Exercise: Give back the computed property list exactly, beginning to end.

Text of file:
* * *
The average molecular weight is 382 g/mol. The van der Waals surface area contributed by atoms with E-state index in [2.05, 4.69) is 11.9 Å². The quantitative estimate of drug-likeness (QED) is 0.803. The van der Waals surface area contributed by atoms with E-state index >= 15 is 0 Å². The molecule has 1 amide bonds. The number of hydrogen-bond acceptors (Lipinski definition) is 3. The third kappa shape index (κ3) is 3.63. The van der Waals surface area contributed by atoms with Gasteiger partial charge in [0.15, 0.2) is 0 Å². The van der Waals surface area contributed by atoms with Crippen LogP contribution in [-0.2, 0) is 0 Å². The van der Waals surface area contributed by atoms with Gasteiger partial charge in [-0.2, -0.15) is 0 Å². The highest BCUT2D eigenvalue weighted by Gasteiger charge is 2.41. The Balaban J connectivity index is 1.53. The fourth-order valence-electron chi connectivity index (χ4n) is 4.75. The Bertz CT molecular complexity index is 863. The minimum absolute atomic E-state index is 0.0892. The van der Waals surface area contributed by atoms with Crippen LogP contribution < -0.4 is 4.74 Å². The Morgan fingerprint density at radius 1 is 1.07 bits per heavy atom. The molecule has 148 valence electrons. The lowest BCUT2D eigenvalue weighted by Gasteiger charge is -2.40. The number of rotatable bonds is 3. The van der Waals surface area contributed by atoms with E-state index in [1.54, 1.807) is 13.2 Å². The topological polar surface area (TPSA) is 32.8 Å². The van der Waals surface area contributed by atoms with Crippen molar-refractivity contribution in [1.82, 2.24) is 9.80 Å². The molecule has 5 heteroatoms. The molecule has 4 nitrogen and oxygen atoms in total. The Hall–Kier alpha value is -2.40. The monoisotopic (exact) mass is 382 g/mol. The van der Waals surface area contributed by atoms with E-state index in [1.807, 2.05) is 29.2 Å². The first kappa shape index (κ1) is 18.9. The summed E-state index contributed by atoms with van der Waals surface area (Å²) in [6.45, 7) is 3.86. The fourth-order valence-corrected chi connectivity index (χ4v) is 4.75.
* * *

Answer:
The average molecular weight is 382 g/mol. The van der Waals surface area contributed by atoms with E-state index in [2.05, 4.69) is 11.9 Å². The quantitative estimate of drug-likeness (QED) is 0.803. The van der Waals surface area contributed by atoms with E-state index >= 15 is 0 Å². The molecule has 1 amide bonds. The number of hydrogen-bond acceptors (Lipinski definition) is 3. The third kappa shape index (κ3) is 3.63. The van der Waals surface area contributed by atoms with Gasteiger partial charge in [0.15, 0.2) is 0 Å². The van der Waals surface area contributed by atoms with Crippen LogP contribution in [-0.2, 0) is 0 Å². The van der Waals surface area contributed by atoms with Gasteiger partial charge in [-0.2, -0.15) is 0 Å². The highest BCUT2D eigenvalue weighted by Gasteiger charge is 2.41. The Balaban J connectivity index is 1.53. The fourth-order valence-electron chi connectivity index (χ4n) is 4.75. The Bertz CT molecular complexity index is 863. The minimum absolute atomic E-state index is 0.0892. The van der Waals surface area contributed by atoms with Crippen LogP contribution < -0.4 is 4.74 Å². The Morgan fingerprint density at radius 1 is 1.07 bits per heavy atom. The molecule has 148 valence electrons. The lowest BCUT2D eigenvalue weighted by Gasteiger charge is -2.40. The number of rotatable bonds is 3. The van der Waals surface area contributed by atoms with E-state index in [1.54, 1.807) is 13.2 Å². The topological polar surface area (TPSA) is 32.8 Å². The van der Waals surface area contributed by atoms with Crippen molar-refractivity contribution in [1.82, 2.24) is 9.80 Å². The molecule has 5 heteroatoms. The molecule has 4 nitrogen and oxygen atoms in total. The Hall–Kier alpha value is -2.40. The monoisotopic (exact) mass is 382 g/mol. The van der Waals surface area contributed by atoms with E-state index in [1.807, 2.05) is 29.2 Å². The first kappa shape index (κ1) is 18.9. The summed E-state index contributed by atoms with van der Waals surface area (Å²) in [6.45, 7) is 3.86. The fourth-order valence-corrected chi connectivity index (χ4v) is 4.75.